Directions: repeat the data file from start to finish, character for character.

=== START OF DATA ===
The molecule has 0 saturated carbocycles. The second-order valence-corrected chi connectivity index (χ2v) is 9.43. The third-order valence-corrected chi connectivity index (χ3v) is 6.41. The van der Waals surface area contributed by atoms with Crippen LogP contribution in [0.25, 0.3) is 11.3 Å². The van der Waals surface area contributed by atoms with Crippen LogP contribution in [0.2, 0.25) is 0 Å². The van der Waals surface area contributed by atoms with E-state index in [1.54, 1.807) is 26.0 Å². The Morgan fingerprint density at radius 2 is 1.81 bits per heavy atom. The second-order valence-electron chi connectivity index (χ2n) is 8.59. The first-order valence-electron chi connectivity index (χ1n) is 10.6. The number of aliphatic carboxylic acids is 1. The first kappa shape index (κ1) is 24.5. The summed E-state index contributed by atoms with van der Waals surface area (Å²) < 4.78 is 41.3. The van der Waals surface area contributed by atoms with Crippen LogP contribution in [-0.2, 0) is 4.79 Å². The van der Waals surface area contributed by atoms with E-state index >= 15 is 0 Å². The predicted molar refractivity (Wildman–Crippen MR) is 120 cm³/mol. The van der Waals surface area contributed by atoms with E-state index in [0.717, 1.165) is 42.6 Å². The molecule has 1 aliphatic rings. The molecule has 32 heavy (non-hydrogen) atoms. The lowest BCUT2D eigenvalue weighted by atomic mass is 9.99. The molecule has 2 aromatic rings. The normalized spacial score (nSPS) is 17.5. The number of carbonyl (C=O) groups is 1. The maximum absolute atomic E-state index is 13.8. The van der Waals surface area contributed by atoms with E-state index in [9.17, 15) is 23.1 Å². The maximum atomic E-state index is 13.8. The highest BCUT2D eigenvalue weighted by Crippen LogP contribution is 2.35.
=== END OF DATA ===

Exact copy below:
The molecule has 0 saturated carbocycles. The second-order valence-corrected chi connectivity index (χ2v) is 9.43. The third-order valence-corrected chi connectivity index (χ3v) is 6.41. The van der Waals surface area contributed by atoms with Crippen LogP contribution in [0.25, 0.3) is 11.3 Å². The van der Waals surface area contributed by atoms with Crippen LogP contribution in [0.2, 0.25) is 0 Å². The van der Waals surface area contributed by atoms with E-state index in [1.54, 1.807) is 26.0 Å². The Morgan fingerprint density at radius 2 is 1.81 bits per heavy atom. The second-order valence-electron chi connectivity index (χ2n) is 8.59. The first-order valence-electron chi connectivity index (χ1n) is 10.6. The number of aliphatic carboxylic acids is 1. The first kappa shape index (κ1) is 24.5. The summed E-state index contributed by atoms with van der Waals surface area (Å²) < 4.78 is 41.3. The van der Waals surface area contributed by atoms with Crippen LogP contribution in [-0.2, 0) is 4.79 Å². The van der Waals surface area contributed by atoms with E-state index >= 15 is 0 Å². The predicted molar refractivity (Wildman–Crippen MR) is 120 cm³/mol. The van der Waals surface area contributed by atoms with E-state index in [0.717, 1.165) is 42.6 Å². The molecule has 1 aliphatic rings. The molecule has 32 heavy (non-hydrogen) atoms. The lowest BCUT2D eigenvalue weighted by atomic mass is 9.99. The molecule has 2 aromatic rings. The normalized spacial score (nSPS) is 17.5. The number of carbonyl (C=O) groups is 1. The maximum absolute atomic E-state index is 13.8. The van der Waals surface area contributed by atoms with E-state index in [9.17, 15) is 23.1 Å². The maximum atomic E-state index is 13.8. The highest BCUT2D eigenvalue weighted by Crippen LogP contribution is 2.35.